Optimizing landing pages for more conversions

Almost every business, in today’s time, requires a web presence. This web presence can be further enhanced by having a great landing (or start) page as it’s the first thing your visitors get to see. In Google Analytics, you can check how good your start page is, based on the bounce rate. Bounce rate is the percentage of visitors to a particular website who navigate away from the site after viewing only one page. Hence, the lower the bounce rate, the better your start page is. If you’re experiencing a higher bounce rate, this article will help you in understanding a tried and tested rule to lower them.

Photography 101:

Let’s start with the image below:

What draws your attention? Your answer would be a newspaper, a laptop, a notebook and so on. Now, look at the same image, but this time with grids:

Can you see that the objects lie along the grid and all intersections lie on the important objects like the laptop, newspaper etc? This grid is not an ordinary grid, in fact, it’s called a rule: the rule of thirds.

According to this rule, if you place points of interest in the intersections or along the lines, your photo becomes more balanced and will enable a viewer of the image to interact with it more naturally.

The image below shows the order of different intersections.

And here’s how you can utilize this rule to get the maximum attention of the users:

  • The top left is 41% which means that 41% of the users would look at this part of the image first. It is a perfect area to place your company logo, tagline and so on.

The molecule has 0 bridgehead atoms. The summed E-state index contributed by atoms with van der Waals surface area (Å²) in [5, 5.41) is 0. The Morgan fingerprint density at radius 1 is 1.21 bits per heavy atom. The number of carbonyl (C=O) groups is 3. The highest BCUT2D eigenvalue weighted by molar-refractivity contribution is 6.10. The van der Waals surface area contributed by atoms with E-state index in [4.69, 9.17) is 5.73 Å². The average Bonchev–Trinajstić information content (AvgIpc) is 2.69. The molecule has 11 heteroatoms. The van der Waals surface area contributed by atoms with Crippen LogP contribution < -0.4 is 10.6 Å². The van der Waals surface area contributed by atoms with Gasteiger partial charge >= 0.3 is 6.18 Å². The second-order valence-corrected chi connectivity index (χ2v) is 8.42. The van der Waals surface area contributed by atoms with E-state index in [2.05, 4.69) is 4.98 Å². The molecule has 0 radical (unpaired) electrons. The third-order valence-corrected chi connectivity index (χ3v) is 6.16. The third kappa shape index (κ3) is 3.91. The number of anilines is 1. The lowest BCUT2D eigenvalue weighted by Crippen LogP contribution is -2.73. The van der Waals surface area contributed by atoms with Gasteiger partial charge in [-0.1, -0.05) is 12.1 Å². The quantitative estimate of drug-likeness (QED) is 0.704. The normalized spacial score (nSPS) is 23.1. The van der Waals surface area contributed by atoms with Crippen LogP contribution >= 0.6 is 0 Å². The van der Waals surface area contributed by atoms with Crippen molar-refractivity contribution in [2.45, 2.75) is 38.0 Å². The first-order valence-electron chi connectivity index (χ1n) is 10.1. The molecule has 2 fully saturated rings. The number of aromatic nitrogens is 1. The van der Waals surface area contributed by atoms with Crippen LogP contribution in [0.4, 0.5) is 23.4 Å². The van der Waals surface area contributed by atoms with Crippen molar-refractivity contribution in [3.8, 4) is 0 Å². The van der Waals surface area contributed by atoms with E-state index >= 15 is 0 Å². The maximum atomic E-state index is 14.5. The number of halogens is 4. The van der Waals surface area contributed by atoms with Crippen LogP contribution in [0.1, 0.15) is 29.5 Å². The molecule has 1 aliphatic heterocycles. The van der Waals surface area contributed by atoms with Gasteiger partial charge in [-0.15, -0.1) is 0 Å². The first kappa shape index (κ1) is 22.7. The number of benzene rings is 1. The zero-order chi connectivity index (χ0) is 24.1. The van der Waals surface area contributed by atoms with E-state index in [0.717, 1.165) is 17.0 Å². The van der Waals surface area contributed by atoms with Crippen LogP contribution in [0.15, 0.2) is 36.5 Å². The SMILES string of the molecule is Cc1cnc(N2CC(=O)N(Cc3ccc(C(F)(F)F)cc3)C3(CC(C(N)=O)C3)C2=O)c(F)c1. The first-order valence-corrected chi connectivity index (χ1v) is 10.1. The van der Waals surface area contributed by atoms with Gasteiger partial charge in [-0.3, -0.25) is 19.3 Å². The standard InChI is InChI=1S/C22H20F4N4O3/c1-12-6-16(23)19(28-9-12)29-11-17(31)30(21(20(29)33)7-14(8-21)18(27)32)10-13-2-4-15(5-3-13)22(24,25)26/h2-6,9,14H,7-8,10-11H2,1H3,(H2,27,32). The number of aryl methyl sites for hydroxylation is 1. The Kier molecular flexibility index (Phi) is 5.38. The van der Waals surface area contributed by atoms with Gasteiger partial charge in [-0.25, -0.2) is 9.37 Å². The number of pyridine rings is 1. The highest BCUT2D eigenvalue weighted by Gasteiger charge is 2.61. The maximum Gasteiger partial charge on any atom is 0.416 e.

• The intersection underneath the 41% area is also important, it is a great place to add a call to action button to convert your visitors.
  • Then you have the 20% and 14% area on the right, you can make use of this space by inserting a powerful image or some highlights of your service/product.

How to apply the Rule of Thirds when designing a landing page? It’s rather easy: just place the areas of interest along the grid-lines and around the intersections. See the example below:

This is a dummy start page to illustrate how it works. Always remember that a good website should be clean and not busy. The busier it is, the more confused the visitors would become. So, we kept this dummy page clean and simple, with the logo, tagline and important links on the left, placing along the grid and the intersections (41% and 25%).

Famous examples:

Dropbox:

See how Dropbox has put their taglines along the grid line and near the intersections.

Stripe:

Stripe changed the online payments landscape. Their landing page shows you this very clearly. With call-to-action buttons placed on the intersections, there’s a very high probability that the visitors would look at them.

A great website design should be clean, should convey the message clearly and should focus on converting a visitor into a customer.